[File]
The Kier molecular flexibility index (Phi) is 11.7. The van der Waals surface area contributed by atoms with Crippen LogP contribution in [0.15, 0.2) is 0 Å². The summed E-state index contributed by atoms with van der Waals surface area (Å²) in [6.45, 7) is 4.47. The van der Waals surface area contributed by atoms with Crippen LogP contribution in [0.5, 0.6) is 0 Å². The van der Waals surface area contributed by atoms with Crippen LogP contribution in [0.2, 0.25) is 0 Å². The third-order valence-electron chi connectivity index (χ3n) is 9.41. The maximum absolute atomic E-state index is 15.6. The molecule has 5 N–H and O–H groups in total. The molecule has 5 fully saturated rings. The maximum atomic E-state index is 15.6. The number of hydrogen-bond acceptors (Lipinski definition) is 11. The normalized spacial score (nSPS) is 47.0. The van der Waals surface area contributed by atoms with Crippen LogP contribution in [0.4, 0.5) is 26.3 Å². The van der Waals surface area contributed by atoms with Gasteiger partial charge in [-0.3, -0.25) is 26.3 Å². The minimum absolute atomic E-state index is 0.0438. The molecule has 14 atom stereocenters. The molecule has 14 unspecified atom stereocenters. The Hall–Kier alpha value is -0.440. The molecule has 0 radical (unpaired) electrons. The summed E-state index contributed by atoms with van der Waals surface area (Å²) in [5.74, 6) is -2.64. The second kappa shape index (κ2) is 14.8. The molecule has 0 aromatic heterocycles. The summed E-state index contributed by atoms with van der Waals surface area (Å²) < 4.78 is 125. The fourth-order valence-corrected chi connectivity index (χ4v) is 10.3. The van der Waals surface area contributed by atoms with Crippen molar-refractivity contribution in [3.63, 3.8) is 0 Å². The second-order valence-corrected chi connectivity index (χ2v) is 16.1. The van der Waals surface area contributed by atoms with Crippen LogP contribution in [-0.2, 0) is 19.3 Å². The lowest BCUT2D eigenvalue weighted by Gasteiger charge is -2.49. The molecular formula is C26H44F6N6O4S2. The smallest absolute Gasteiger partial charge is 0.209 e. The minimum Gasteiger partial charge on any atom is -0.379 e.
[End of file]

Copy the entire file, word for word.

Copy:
The Kier molecular flexibility index (Phi) is 11.7. The van der Waals surface area contributed by atoms with Crippen LogP contribution in [0.15, 0.2) is 0 Å². The summed E-state index contributed by atoms with van der Waals surface area (Å²) in [6.45, 7) is 4.47. The van der Waals surface area contributed by atoms with Crippen LogP contribution in [0.5, 0.6) is 0 Å². The van der Waals surface area contributed by atoms with Crippen LogP contribution in [0.2, 0.25) is 0 Å². The third-order valence-electron chi connectivity index (χ3n) is 9.41. The maximum absolute atomic E-state index is 15.6. The molecule has 5 N–H and O–H groups in total. The molecule has 5 fully saturated rings. The maximum atomic E-state index is 15.6. The number of hydrogen-bond acceptors (Lipinski definition) is 11. The normalized spacial score (nSPS) is 47.0. The van der Waals surface area contributed by atoms with Crippen LogP contribution in [0.4, 0.5) is 26.3 Å². The van der Waals surface area contributed by atoms with Gasteiger partial charge in [-0.3, -0.25) is 26.3 Å². The minimum absolute atomic E-state index is 0.0438. The molecule has 14 atom stereocenters. The molecule has 14 unspecified atom stereocenters. The Hall–Kier alpha value is -0.440. The molecule has 0 radical (unpaired) electrons. The summed E-state index contributed by atoms with van der Waals surface area (Å²) in [5.74, 6) is -2.64. The second kappa shape index (κ2) is 14.8. The molecule has 0 aromatic heterocycles. The summed E-state index contributed by atoms with van der Waals surface area (Å²) < 4.78 is 125. The fourth-order valence-corrected chi connectivity index (χ4v) is 10.3. The van der Waals surface area contributed by atoms with Crippen molar-refractivity contribution in [3.63, 3.8) is 0 Å². The second-order valence-corrected chi connectivity index (χ2v) is 16.1. The van der Waals surface area contributed by atoms with Crippen LogP contribution in [-0.2, 0) is 19.3 Å². The lowest BCUT2D eigenvalue weighted by Gasteiger charge is -2.49. The molecular formula is C26H44F6N6O4S2. The smallest absolute Gasteiger partial charge is 0.209 e. The minimum Gasteiger partial charge on any atom is -0.379 e.